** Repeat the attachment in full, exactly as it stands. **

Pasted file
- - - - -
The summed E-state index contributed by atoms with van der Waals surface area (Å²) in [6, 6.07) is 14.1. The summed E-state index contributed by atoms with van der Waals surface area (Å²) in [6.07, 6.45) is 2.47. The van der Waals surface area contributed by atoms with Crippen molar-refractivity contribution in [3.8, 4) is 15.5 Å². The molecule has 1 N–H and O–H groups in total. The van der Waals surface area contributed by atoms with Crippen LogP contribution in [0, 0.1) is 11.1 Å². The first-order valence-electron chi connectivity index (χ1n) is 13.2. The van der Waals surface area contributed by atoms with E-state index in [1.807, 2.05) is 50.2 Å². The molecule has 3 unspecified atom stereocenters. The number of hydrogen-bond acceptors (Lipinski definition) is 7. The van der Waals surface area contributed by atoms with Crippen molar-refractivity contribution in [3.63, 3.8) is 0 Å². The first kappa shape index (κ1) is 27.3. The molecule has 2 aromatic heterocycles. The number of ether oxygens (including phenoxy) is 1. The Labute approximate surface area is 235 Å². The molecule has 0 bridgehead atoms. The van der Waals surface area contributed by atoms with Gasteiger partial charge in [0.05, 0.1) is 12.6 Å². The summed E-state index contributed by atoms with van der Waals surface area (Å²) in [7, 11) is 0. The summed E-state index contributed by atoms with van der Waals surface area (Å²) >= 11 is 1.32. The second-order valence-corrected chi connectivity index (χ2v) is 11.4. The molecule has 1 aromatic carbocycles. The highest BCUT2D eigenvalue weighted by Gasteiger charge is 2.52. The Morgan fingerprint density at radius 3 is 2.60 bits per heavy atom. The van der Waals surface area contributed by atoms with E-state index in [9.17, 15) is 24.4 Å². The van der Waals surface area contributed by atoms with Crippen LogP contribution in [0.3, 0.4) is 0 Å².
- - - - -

The summed E-state index contributed by atoms with van der Waals surface area (Å²) in [6, 6.07) is 14.1. The summed E-state index contributed by atoms with van der Waals surface area (Å²) in [6.07, 6.45) is 2.47. The van der Waals surface area contributed by atoms with Crippen molar-refractivity contribution in [3.8, 4) is 15.5 Å². The molecule has 1 N–H and O–H groups in total. The van der Waals surface area contributed by atoms with Crippen LogP contribution in [0, 0.1) is 11.1 Å². The first-order valence-electron chi connectivity index (χ1n) is 13.2. The van der Waals surface area contributed by atoms with E-state index in [1.807, 2.05) is 50.2 Å². The molecule has 3 unspecified atom stereocenters. The number of hydrogen-bond acceptors (Lipinski definition) is 7. The van der Waals surface area contributed by atoms with Crippen molar-refractivity contribution in [3.63, 3.8) is 0 Å². The first kappa shape index (κ1) is 27.3. The molecule has 2 aromatic heterocycles. The number of ether oxygens (including phenoxy) is 1. The Labute approximate surface area is 235 Å². The molecule has 0 bridgehead atoms. The van der Waals surface area contributed by atoms with Gasteiger partial charge in [0.05, 0.1) is 12.6 Å². The summed E-state index contributed by atoms with van der Waals surface area (Å²) in [7, 11) is 0. The summed E-state index contributed by atoms with van der Waals surface area (Å²) >= 11 is 1.32. The second-order valence-corrected chi connectivity index (χ2v) is 11.4. The molecule has 1 aromatic carbocycles. The highest BCUT2D eigenvalue weighted by Gasteiger charge is 2.52. The Morgan fingerprint density at radius 3 is 2.60 bits per heavy atom. The van der Waals surface area contributed by atoms with E-state index in [9.17, 15) is 24.4 Å². The van der Waals surface area contributed by atoms with Crippen LogP contribution in [0.3, 0.4) is 0 Å².